Book Excerpts

Disorder in Your Mind Shows in Your Feet – Shunmyo Masuno 

The Art of Simple Living is handbook for the paring down of details of your daily existence to the most nourishing basics. Written by Shunmyo Masuno, a Japanese Soto Zen priest who is primarily known for his Zen garden design, the little book offers 100 daily practices to cultivate calm and joy. Below is the… Continue reading Disorder in Your Mind Shows in Your Feet – Shunmyo Masuno 

Book Excerpts

Ursula le Guin and the Importance of Imagination

This essay by Ursula le Guin - a talk given at a meeting of Oregon Literary Arts in 2002 - is one of the longest posts on The Dewdrop to date, which is perhaps appropriate given that the subject of the piece is the merit of reading and the importance of nurturing the imagination. In… Continue reading Ursula le Guin and the Importance of Imagination

American Poetry, Beat Poetry, Poetry

A Buddha in the Woodpile

Lawrence Ferlinghetti was a poet and an activist and one of the central figures of the Beat movement in the 1950s. From his City Lights Bookstore and publishing house, he published writers like Allen Ginsberg, Gary Snyder and Jack Kerouac who were breaking with the norms and traditions of not just poetry and literature, but… Continue reading A Buddha in the Woodpile

Book Excerpts

DT Suzuki on Eckhart, God’s Love and Prajña

DT Suzuki was a Japanese philosopher whose work helped to introduce Zen and Buddhism to the West in the time before it became a popular practice outside of Asia. One of Suzuki's enduring interests as far as Western spiritual philosophy was concerned were the writings of Christian mystic Meister Eckhart. He frequently referred to Eckhart… Continue reading DT Suzuki on Eckhart, God’s Love and Prajña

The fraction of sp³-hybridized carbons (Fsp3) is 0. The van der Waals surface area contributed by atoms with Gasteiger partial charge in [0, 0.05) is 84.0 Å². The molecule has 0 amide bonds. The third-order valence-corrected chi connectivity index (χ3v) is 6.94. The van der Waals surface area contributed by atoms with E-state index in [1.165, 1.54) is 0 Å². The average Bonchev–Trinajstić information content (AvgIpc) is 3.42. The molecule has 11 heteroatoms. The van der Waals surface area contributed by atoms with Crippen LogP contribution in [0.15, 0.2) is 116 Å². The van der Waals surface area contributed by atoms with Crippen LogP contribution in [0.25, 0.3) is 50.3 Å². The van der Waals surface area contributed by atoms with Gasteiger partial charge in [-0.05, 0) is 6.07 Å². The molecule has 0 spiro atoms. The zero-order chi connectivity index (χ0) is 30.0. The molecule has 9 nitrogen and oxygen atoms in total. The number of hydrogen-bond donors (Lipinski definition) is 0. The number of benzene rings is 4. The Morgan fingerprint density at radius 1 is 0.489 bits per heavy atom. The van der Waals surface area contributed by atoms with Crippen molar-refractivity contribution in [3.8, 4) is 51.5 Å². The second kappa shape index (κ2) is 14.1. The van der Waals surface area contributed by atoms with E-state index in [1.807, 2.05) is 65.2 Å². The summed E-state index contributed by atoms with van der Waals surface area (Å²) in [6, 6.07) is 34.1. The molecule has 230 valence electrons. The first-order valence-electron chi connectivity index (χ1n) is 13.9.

Book Excerpts

Clouds are Mere Guests in the Sky – Haruki Murakami

Sports people and meditators often use similar language to describe their experiences of practice: In his memoir, What I Talk About When I Talk About Running, Haruki Murakami talks about how running for him creates a void in which he can observe the cloud-like nature of his thoughts. In this excerpt from the book, he expands on… Continue reading Clouds are Mere Guests in the Sky – Haruki Murakami

Book Excerpts

Be Like One Moment is Ten Thousand Years

Kodo Sawaki's reluctance to ever fully associate himself with a temple or a Zen institution earned him the nickname, 'The Homeless Kodo'. He was considered one of the most important figures of Japanese Zen in the 20th century for his direct approach to teaching across all social levels. The book, Teachings of the Homeless Kodo, was… Continue reading Be Like One Moment is Ten Thousand Years

English Poetry, Poetry

Babak Ganjei – Don’t Interrupt the Adults

Babak Ganjei is a London-based artist, musician, comic book writer and radio show host. The poetry he writes can be found on his website. An adept of blackout poetry - for which he has used books by Jeremy Clarkson, Nigel Farage and Donald Trump, Babak also writes his own original verse like this brilliant homage to… Continue reading Babak Ganjei – Don’t Interrupt the Adults

Book Excerpts

Uselessness as Survival

Students of Zen are well accustomed to the idea of doing nothing, sometimes in a very active way. Jenny Odell's book, How to Do Nothing, follows a similar idea and looks at the social and political implications of resisting the forces that demand our attention and distract us from ourselves and the things that really… Continue reading Uselessness as Survival

Book Excerpts, Chinese Poetry, Japanese Poetry, Poetry

Snow Makes a Mountain

In addition to the volumes of essays and lectures on Zen and Zen practice, Dogen also expressed himself and his teachings through poetry. This particular verse, which reflects on a moment of realization in which the poet's mind underwent a profound perceptive shift, is written in a Chinese style. The translation is Philip Whalen and… Continue reading Snow Makes a Mountain

Book Excerpts

Pulling Out the Rug – John Daido Loori on the Barrier Gate

Zen legend often brings up stories of students who have to work hard to be accepted into temples, and of masters who put potential candidates to rigorous tests. The most famous example is that of Bodhidharma and his disciple Huik'e, who stood in the snow for three days and even cut off his own arm… Continue reading Pulling Out the Rug – John Daido Loori on the Barrier Gate